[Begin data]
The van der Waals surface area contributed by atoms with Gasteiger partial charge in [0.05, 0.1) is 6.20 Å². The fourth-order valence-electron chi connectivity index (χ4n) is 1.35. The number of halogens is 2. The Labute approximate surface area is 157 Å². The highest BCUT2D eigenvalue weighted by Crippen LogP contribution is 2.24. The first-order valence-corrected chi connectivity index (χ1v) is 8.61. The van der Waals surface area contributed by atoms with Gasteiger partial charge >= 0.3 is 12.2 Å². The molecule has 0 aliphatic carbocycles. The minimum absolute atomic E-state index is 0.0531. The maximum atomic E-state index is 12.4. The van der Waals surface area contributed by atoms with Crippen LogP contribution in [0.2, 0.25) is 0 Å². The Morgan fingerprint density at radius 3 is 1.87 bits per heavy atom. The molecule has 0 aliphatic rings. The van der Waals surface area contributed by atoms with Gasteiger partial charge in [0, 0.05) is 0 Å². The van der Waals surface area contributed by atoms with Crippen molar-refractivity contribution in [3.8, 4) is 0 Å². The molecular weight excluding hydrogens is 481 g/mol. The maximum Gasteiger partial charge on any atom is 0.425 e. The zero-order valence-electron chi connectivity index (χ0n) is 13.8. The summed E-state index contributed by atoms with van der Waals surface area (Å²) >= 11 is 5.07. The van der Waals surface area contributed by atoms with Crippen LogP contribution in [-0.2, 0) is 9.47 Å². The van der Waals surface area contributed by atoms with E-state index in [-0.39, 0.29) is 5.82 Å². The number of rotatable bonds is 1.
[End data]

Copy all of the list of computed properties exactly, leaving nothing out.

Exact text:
The van der Waals surface area contributed by atoms with Gasteiger partial charge in [0.05, 0.1) is 6.20 Å². The fourth-order valence-electron chi connectivity index (χ4n) is 1.35. The number of halogens is 2. The Labute approximate surface area is 157 Å². The highest BCUT2D eigenvalue weighted by Crippen LogP contribution is 2.24. The first-order valence-corrected chi connectivity index (χ1v) is 8.61. The van der Waals surface area contributed by atoms with Gasteiger partial charge >= 0.3 is 12.2 Å². The molecule has 0 aliphatic carbocycles. The minimum absolute atomic E-state index is 0.0531. The maximum atomic E-state index is 12.4. The van der Waals surface area contributed by atoms with Crippen LogP contribution in [0.2, 0.25) is 0 Å². The Morgan fingerprint density at radius 3 is 1.87 bits per heavy atom. The molecule has 0 aliphatic rings. The van der Waals surface area contributed by atoms with Gasteiger partial charge in [0, 0.05) is 0 Å². The van der Waals surface area contributed by atoms with Crippen molar-refractivity contribution in [3.8, 4) is 0 Å². The molecular weight excluding hydrogens is 481 g/mol. The maximum Gasteiger partial charge on any atom is 0.425 e. The zero-order valence-electron chi connectivity index (χ0n) is 13.8. The summed E-state index contributed by atoms with van der Waals surface area (Å²) >= 11 is 5.07. The van der Waals surface area contributed by atoms with Crippen LogP contribution in [-0.2, 0) is 9.47 Å². The van der Waals surface area contributed by atoms with E-state index in [-0.39, 0.29) is 5.82 Å². The number of rotatable bonds is 1.